Antibiotics in Oncology

Cancer patients develop neutropenia, a decrease in the subset of leucocytes responsible for protection against bacteria, as a result of chemotherapy or cancer. Neutropenia predisposes the patients to severe bacterial infections. Standard antibiotic regimens for cancer patients with neutropenia and fever are directed at most of the bacteria that can cause infections. However, a subset of resistant bacteria belonging to the gram-positive group (Staphylococcus aureus and Streptococci) remain untreated unless specific antibiotics are added to the treatment. For patients receiving chemotherapy, there is an increased risk of infection due to a low white blood cell count (neutropenia) caused by a toxic effect of chemotherapy on the bone marrow. Antibiotic prophylaxis significantly decreased the risk of death when compared to no intervention. Antibiotic prophylaxis also decreased the risk of death from infection and the risk of development of fever.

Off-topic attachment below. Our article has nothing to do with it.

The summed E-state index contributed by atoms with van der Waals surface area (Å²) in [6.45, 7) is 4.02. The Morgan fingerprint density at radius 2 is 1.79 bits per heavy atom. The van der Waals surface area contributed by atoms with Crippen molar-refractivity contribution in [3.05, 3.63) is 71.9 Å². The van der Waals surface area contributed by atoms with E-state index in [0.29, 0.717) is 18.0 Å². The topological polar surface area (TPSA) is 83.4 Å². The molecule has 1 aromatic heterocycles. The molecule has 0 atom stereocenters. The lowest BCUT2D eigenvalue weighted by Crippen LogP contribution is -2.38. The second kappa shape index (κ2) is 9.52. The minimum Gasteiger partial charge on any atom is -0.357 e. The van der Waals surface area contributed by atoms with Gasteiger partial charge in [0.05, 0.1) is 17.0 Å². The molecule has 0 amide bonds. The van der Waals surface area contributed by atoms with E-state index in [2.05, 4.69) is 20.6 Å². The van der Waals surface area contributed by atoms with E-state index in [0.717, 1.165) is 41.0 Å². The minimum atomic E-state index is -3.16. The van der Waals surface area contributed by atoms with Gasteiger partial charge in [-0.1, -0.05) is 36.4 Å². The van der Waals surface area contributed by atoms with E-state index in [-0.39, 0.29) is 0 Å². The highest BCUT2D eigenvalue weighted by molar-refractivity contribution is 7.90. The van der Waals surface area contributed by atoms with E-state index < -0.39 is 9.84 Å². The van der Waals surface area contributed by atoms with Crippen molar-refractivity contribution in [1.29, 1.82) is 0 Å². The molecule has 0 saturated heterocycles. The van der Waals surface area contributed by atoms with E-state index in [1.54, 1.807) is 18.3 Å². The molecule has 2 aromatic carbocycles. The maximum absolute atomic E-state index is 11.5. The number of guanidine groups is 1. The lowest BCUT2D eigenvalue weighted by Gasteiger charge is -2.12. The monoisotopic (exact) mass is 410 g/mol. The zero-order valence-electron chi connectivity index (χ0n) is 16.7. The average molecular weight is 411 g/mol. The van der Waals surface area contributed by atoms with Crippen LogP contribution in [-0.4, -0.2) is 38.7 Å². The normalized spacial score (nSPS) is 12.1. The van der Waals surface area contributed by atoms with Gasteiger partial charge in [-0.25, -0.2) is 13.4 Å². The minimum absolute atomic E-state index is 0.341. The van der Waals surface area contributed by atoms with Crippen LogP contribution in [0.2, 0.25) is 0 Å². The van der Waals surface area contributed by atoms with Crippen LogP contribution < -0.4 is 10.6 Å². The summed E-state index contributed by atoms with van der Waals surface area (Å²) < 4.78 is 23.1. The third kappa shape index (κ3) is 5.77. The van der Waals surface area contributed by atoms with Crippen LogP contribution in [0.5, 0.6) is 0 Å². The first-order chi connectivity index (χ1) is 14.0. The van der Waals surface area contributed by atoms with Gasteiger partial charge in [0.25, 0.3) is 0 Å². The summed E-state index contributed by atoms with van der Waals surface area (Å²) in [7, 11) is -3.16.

Related Conference of Antibiotics in Oncology

    Antibiotics in Oncology Conference Speakers